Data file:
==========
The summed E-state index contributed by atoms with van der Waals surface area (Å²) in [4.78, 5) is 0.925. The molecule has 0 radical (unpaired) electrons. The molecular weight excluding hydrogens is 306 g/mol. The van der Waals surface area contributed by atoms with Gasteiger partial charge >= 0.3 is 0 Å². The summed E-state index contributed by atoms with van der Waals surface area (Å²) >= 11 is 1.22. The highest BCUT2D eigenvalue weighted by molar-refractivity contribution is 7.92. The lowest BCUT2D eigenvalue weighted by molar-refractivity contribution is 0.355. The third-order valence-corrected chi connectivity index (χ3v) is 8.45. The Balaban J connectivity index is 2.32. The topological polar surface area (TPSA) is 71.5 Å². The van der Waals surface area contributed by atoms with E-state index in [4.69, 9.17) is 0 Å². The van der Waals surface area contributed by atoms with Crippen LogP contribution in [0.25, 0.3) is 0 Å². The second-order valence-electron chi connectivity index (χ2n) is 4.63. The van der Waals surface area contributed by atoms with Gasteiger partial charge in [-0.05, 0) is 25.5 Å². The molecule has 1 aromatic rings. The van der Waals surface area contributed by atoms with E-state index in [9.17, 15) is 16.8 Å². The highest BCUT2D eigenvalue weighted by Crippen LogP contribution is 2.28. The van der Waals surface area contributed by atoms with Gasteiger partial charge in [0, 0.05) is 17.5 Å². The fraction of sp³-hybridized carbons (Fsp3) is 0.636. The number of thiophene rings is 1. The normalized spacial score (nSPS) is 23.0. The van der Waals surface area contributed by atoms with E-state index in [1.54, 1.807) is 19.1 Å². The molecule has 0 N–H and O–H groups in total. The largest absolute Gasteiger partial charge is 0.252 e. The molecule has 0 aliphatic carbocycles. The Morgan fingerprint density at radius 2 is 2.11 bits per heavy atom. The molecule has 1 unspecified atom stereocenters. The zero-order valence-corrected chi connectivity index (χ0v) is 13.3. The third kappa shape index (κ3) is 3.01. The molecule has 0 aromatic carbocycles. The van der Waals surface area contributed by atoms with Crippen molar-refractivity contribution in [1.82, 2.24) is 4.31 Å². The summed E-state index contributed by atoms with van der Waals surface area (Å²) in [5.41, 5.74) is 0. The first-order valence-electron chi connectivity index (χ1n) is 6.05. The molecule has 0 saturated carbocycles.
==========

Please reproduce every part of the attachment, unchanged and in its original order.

The summed E-state index contributed by atoms with van der Waals surface area (Å²) in [4.78, 5) is 0.925. The molecule has 0 radical (unpaired) electrons. The molecular weight excluding hydrogens is 306 g/mol. The van der Waals surface area contributed by atoms with Gasteiger partial charge >= 0.3 is 0 Å². The summed E-state index contributed by atoms with van der Waals surface area (Å²) >= 11 is 1.22. The highest BCUT2D eigenvalue weighted by molar-refractivity contribution is 7.92. The lowest BCUT2D eigenvalue weighted by molar-refractivity contribution is 0.355. The third-order valence-corrected chi connectivity index (χ3v) is 8.45. The Balaban J connectivity index is 2.32. The topological polar surface area (TPSA) is 71.5 Å². The van der Waals surface area contributed by atoms with E-state index in [4.69, 9.17) is 0 Å². The van der Waals surface area contributed by atoms with Crippen LogP contribution in [0.25, 0.3) is 0 Å². The second-order valence-electron chi connectivity index (χ2n) is 4.63. The van der Waals surface area contributed by atoms with Gasteiger partial charge in [-0.05, 0) is 25.5 Å². The molecule has 1 aromatic rings. The van der Waals surface area contributed by atoms with E-state index in [9.17, 15) is 16.8 Å². The highest BCUT2D eigenvalue weighted by Crippen LogP contribution is 2.28. The van der Waals surface area contributed by atoms with Gasteiger partial charge in [0, 0.05) is 17.5 Å². The fraction of sp³-hybridized carbons (Fsp3) is 0.636. The number of thiophene rings is 1. The normalized spacial score (nSPS) is 23.0. The van der Waals surface area contributed by atoms with E-state index in [1.54, 1.807) is 19.1 Å². The molecule has 0 N–H and O–H groups in total. The largest absolute Gasteiger partial charge is 0.252 e. The molecule has 0 aliphatic carbocycles. The Morgan fingerprint density at radius 2 is 2.11 bits per heavy atom. The molecule has 1 unspecified atom stereocenters. The zero-order valence-corrected chi connectivity index (χ0v) is 13.3. The third kappa shape index (κ3) is 3.01. The molecule has 0 aromatic carbocycles. The van der Waals surface area contributed by atoms with Crippen molar-refractivity contribution in [1.82, 2.24) is 4.31 Å². The summed E-state index contributed by atoms with van der Waals surface area (Å²) in [5.41, 5.74) is 0. The first-order valence-electron chi connectivity index (χ1n) is 6.05. The molecule has 0 saturated carbocycles.